The Column | Looking for God in strange places

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OK, so if you’re in search of proof positive that there is a divine power at work in the universe, you do could worse than watch a sunset from the beach in Pacific Grove. That’s where, over Presidents Day weekend for the second year in a row, Limmud Bay Area worked its magic, bringing together more than 500 teens and adults for two days of Jewish learning.

Last year I wrote about the deer. It was Limmud Bay Area’s inaugural run, and the 300 participants lucky enough to sign up wandered around the Asilomar Conference Grounds in a kind of happy daze, pleased as potatoes that we got to spend two whole days in paradise.

This year the place was old hat, for half of us anyway — and the fact that there was construction (jackhammer style) did disturb the reverie.

But that’s not why we were there. We were there to learn, and to kibitz, and to make new friends and grow closer to old ones.

Limmud, for those who don’t yet know, is an all-volunteer, grassroots-inspired Jewish learning confab that started 32 years ago in England and now takes place in more than 60 locations worldwide. (Check it out at While the overall format is the same, each gathering has its own local flavor, depending on the interests and talents of the people who take part. Our Bay Area Limmud is heavy on text study, with strong doses of Jewish environmentalism, culture and what I can only describe as body-centered Jewish experience (while folks in one room were meditating, another group was busy singing Leonard Cohen songs).

I was intrigued by the title Rabbi Peretz Wolf-Prusan had given to his Monday afternoon workshop: “Looking for God in the Strangest of Places.” Isn’t the very act of looking for God strange in itself? It’s not something one admits to in polite company.

Like the scholar and teacher he is, Wolf-Prusan directed us to ground our search in the text, using specific passages he had selected from the Talmud and later rabbinic writings. The early rabbis were, he told us, pretty smart guys dealing with the same basic questions we confront today — where did I come from, where am I going, and who cares?

So, what did we have? First, in Niddah 31a, we saw how the rabbis found God’s presence in the creation of a child. Not in some cleaned-up fanciful brought-by-the-stork version, either. The passage describes how the father contributes his “semen of the white substance” to build a physical body together with the mother’s “semen of the red substance,” and then God kicks in with the senses, thought, memory and everything else that together makes up the human personality. The parents build the body, and God animates it. When you die, that inexplicable vitality leaves and the parents’ contribution — the flesh and bones — remains behind.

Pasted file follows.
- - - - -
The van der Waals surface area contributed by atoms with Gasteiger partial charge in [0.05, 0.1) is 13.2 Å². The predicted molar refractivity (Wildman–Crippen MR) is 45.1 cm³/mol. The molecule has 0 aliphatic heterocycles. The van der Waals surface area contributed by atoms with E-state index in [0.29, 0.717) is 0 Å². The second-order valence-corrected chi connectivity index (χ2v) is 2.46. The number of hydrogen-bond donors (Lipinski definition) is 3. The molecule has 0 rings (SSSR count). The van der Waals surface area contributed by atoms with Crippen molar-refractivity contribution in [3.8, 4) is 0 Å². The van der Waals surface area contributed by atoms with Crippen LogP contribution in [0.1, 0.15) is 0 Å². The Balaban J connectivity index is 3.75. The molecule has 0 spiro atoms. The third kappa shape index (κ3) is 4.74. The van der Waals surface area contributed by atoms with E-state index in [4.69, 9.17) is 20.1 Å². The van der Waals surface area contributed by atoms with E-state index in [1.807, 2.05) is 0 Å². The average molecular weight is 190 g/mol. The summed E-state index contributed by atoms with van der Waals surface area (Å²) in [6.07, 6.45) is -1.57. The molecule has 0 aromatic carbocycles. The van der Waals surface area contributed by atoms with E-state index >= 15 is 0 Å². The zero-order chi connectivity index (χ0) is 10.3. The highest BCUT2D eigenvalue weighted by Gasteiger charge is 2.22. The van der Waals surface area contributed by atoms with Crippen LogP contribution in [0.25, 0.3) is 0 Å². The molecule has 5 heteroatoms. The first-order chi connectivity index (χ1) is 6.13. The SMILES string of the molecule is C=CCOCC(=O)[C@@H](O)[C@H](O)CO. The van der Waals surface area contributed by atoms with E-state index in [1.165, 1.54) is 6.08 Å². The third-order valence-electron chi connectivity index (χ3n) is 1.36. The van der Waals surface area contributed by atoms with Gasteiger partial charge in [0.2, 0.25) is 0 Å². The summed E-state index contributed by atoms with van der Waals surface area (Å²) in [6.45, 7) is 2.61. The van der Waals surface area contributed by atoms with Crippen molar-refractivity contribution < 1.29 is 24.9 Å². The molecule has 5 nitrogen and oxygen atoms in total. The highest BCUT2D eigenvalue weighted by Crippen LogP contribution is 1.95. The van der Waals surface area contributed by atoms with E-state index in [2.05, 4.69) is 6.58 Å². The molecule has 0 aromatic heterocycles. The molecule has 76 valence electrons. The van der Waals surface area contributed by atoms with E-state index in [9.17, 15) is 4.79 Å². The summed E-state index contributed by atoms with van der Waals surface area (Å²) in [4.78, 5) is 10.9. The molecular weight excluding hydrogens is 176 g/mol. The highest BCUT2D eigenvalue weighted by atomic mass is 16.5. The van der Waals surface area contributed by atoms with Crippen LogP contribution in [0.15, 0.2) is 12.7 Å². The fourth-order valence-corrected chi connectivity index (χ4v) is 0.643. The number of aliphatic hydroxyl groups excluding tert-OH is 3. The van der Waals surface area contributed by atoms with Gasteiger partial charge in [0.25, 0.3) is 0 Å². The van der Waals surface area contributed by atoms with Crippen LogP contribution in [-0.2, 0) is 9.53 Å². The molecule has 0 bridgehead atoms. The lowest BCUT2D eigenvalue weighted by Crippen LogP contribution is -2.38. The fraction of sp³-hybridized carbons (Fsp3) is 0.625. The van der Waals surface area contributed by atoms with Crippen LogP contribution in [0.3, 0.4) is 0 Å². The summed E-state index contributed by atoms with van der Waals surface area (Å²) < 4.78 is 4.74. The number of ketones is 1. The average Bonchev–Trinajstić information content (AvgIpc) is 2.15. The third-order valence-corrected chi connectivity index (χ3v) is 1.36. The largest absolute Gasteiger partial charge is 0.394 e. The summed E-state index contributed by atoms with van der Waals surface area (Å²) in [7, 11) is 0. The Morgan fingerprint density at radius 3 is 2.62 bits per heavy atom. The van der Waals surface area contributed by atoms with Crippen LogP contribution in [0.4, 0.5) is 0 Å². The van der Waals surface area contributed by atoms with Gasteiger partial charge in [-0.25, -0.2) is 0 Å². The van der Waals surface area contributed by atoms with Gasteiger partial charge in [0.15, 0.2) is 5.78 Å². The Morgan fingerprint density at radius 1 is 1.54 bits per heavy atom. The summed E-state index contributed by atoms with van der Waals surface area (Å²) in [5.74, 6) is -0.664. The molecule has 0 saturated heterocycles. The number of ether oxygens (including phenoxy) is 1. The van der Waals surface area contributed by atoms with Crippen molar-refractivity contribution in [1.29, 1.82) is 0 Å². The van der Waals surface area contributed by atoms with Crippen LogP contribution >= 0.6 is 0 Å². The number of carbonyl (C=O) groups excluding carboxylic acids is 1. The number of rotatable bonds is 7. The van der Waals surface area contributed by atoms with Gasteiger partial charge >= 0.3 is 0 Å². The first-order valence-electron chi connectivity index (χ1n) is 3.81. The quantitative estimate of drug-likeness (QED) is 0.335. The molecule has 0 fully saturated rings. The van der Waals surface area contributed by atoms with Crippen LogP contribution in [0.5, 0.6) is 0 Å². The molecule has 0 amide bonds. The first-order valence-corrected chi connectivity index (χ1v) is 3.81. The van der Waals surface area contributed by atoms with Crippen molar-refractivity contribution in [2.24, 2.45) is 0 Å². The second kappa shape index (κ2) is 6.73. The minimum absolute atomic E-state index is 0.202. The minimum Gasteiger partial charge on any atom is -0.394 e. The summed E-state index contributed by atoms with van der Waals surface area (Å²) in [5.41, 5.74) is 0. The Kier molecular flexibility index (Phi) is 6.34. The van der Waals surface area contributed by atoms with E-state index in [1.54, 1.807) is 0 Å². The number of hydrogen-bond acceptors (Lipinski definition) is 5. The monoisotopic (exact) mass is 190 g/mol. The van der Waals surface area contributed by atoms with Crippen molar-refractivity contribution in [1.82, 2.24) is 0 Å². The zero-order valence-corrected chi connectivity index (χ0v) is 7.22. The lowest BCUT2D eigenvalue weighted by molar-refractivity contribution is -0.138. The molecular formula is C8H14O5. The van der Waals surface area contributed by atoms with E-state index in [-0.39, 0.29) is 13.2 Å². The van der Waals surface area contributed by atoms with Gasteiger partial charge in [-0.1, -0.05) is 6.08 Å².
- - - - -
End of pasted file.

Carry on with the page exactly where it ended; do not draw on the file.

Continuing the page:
Ok, so God can be found in the creation of new life.

We moved on to a later section of Niddah 31a, in which R. Yossi tells of two friends who set off on a trading expedition. One gets a thorn in his foot and starts to curse God, but those curses turn to praise after he hears that his partner’s ship sank with all aboard. The message: Those for whom a miracle is performed remain unaware of it.

What is that “miracle” of which we are unaware, Wolf-Prusan asked us? The miracle of not being on a ship that sinks. The miracle of recovering from a thorn in your foot. The miracle of waking up in the morning, again and again, of not flying off the face of the Earth as it spins in its orbit — the miraculous regularity of daily living.

God can be found in the persistence of the ordinary.

Then we turned to Bereshit Rabbah 68:4, where a non-Jewish woman asks a rabbi what God has been doing in all the years since creating the world. The rabbi says God has been arranging marriages. The woman says she can do the same thing, yet her efforts to marry her 1,000 manservants to her 1,000 maidservants fail miserably. Yup, the mysterious force that permits two human beings with all their faults and neuroses to live together without strangling each other is certainly not of this Earth.

God can be found in the space between lovers, the space that is not empty but pulsing with energy and hope.

And the sunset isn’t a bad place to look, either.

Sue Fishkoff is the editor of j., and can be reached at [email protected].

Sue Fishkoff

Sue Fishkoff is the editor emerita of J. She can be reached at [email protected].